- A federal appeals court granted certain hospital patients the right to appeal “observation stay designations in a ruling.
- It means many hospital patients will have greater access to Medicare-covered long-term care services, (i.e., nursing home rehab) upon hospital discharge.
- The law currently restricts eligibility for Medicare-covered skilled nursing stays to patients who have held inpatient status at a hospital for three nights.
Why is This Blog Topic Important?
Generally, upon arriving at the hospital, an elderly patient will be examined by a physician who, in addition to determining the patient’s course of treatment, will decide whether to admit the patient formally as a hospital inpatient or instead, to place the patient on “observation status.” Although the patient might not know it, this is a critical decision, because formal admission to a hospital is a pre-condition to payment both for hospital services and for post-hospital skilled nursing services under Part A of Medicare, a portion of the Medicare program that is free to most Medicare beneficiaries. If the patient is placed on “observation status” instead of being admitted as an inpatient, the patient will have to pay for both the hospital services and the post-hospital skilled nursing services out of pocket, unless he or she has other insurance coverage, such as Medicare Part B (for which premiums must be paid and which covers outpatient hospital services but not post-hospital skilled nursing services) or private insurance. Under current Medicare regulations, the patient has no right to a say in the doctor’s decision about whether to admit him or her as an inpatient, and no means to challenge it.
The physician’s decision whether to admit the patient as an inpatient is not, however, the final word on the matter. That decision will be reviewed by the hospital’s “utilization review staff,” a team each hospital participating in the Medicare program must have in place to review whether the physician’s decision is correct under mandatory, nationwide standards set by the Centers for Medicare and Medicaid Services (“CMS”), which is part of the U.S. Department of Health and Human Services. Sometimes, the utilization review staff will disagree with the physician’s decision and ask him or her to change it, and often the physician will do so. But the patient has no right to participate in the hospital’s review process and has no means to challenge a decision by the review staff, for example, a decision that the physician’s order admitting the patient as an inpatient should be changed to one placing the patient on “observation” status.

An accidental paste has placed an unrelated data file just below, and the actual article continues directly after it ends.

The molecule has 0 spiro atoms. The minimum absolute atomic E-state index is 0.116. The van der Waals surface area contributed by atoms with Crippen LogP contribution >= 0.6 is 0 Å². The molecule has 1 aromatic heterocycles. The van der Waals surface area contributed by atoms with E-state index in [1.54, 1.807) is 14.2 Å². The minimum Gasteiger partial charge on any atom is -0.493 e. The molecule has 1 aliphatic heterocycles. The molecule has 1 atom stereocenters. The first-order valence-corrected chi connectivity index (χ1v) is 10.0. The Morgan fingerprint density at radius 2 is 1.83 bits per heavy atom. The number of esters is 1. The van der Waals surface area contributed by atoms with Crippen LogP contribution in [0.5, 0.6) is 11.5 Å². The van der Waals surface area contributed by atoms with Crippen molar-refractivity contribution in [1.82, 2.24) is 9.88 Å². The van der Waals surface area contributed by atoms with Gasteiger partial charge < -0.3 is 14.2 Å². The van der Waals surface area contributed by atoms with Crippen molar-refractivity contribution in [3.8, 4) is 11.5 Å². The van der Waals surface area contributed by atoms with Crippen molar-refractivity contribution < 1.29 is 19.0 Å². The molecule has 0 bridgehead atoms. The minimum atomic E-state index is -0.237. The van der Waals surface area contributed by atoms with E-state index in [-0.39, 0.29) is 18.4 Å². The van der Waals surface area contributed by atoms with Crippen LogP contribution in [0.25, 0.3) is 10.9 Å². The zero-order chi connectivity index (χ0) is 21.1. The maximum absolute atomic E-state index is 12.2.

A Recent Federal Case Changed the Medicare Law
In a recent federal case, plaintiffs sought a procedure to challenge the coverage-altering decision to classify them as “observation,” and argued that Medicare was depriving them of their interest in Medicare benefits without due process by failing to afford them such a procedure.
They won! The court ordered that”:
All Medicare beneficiaries who, on or after January 1, 2009 (yes, 2009): (1) have been or will have been formally admitted as a hospital inpatient, (2) have been or will be subsequently reclassified as an outpatient receiving “observation services”; (3) has received or will receive a Medicare Outpatient Observation Notice (MOON) indicating that his/her observation services are not covered under Medicare Part A; and (4) either (a) were not enrolled in Part B coverage at the time of their hospitalization; or (b) stayed at the hospital for three or more consecutive days (but were designated as inpatient for fewer than three days, unless more than 30 days has passed after the hospital stay without the beneficiary having been admitted to a skilled nursing facility) will be allowed to challenge decisions by hospitals to place them on “observation status.”
If you are looking for additional details on this topic or if you require advice about your situation, please contact Fredrick P. Niemann, Esq. toll-free at (855) 376-5291 or email him at email@example.com. Please ask us about our video conferencing or telephone consultations if you are unable to come to our office.
By Fredrick P. Niemann, Esq. of Hanlon Niemann & Wright, a Freehold Township, Monmouth County, NJ Elder Care Attorney